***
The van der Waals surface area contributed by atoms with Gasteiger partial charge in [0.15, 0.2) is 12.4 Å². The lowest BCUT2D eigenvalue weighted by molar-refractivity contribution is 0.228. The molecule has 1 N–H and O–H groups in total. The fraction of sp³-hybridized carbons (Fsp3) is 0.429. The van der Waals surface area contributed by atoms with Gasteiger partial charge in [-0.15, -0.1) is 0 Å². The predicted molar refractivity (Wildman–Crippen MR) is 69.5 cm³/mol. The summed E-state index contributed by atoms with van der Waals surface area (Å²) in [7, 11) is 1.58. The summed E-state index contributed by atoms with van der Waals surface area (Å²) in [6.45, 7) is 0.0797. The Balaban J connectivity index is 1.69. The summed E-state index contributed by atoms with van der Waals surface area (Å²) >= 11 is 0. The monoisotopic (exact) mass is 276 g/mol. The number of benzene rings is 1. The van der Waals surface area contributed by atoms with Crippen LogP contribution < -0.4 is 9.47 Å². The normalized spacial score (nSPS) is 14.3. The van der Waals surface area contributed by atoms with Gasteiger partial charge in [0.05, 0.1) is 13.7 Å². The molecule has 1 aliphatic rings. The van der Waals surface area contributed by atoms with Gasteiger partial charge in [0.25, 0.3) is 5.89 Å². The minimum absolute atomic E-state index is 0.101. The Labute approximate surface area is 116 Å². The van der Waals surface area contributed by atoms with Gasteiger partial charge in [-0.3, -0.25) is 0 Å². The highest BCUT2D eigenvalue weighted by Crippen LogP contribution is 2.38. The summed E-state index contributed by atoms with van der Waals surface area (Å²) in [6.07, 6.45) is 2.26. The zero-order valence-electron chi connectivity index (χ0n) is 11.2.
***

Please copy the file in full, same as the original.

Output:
The van der Waals surface area contributed by atoms with Gasteiger partial charge in [0.15, 0.2) is 12.4 Å². The lowest BCUT2D eigenvalue weighted by molar-refractivity contribution is 0.228. The molecule has 1 N–H and O–H groups in total. The fraction of sp³-hybridized carbons (Fsp3) is 0.429. The van der Waals surface area contributed by atoms with Gasteiger partial charge in [-0.15, -0.1) is 0 Å². The predicted molar refractivity (Wildman–Crippen MR) is 69.5 cm³/mol. The summed E-state index contributed by atoms with van der Waals surface area (Å²) in [7, 11) is 1.58. The summed E-state index contributed by atoms with van der Waals surface area (Å²) in [6.45, 7) is 0.0797. The Balaban J connectivity index is 1.69. The summed E-state index contributed by atoms with van der Waals surface area (Å²) >= 11 is 0. The monoisotopic (exact) mass is 276 g/mol. The number of benzene rings is 1. The van der Waals surface area contributed by atoms with Crippen LogP contribution < -0.4 is 9.47 Å². The normalized spacial score (nSPS) is 14.3. The van der Waals surface area contributed by atoms with Gasteiger partial charge in [0.05, 0.1) is 13.7 Å². The molecule has 1 aliphatic rings. The van der Waals surface area contributed by atoms with Gasteiger partial charge in [0.25, 0.3) is 5.89 Å². The minimum absolute atomic E-state index is 0.101. The Labute approximate surface area is 116 Å². The van der Waals surface area contributed by atoms with Gasteiger partial charge in [-0.3, -0.25) is 0 Å². The highest BCUT2D eigenvalue weighted by Crippen LogP contribution is 2.38. The summed E-state index contributed by atoms with van der Waals surface area (Å²) in [6.07, 6.45) is 2.26. The zero-order valence-electron chi connectivity index (χ0n) is 11.2.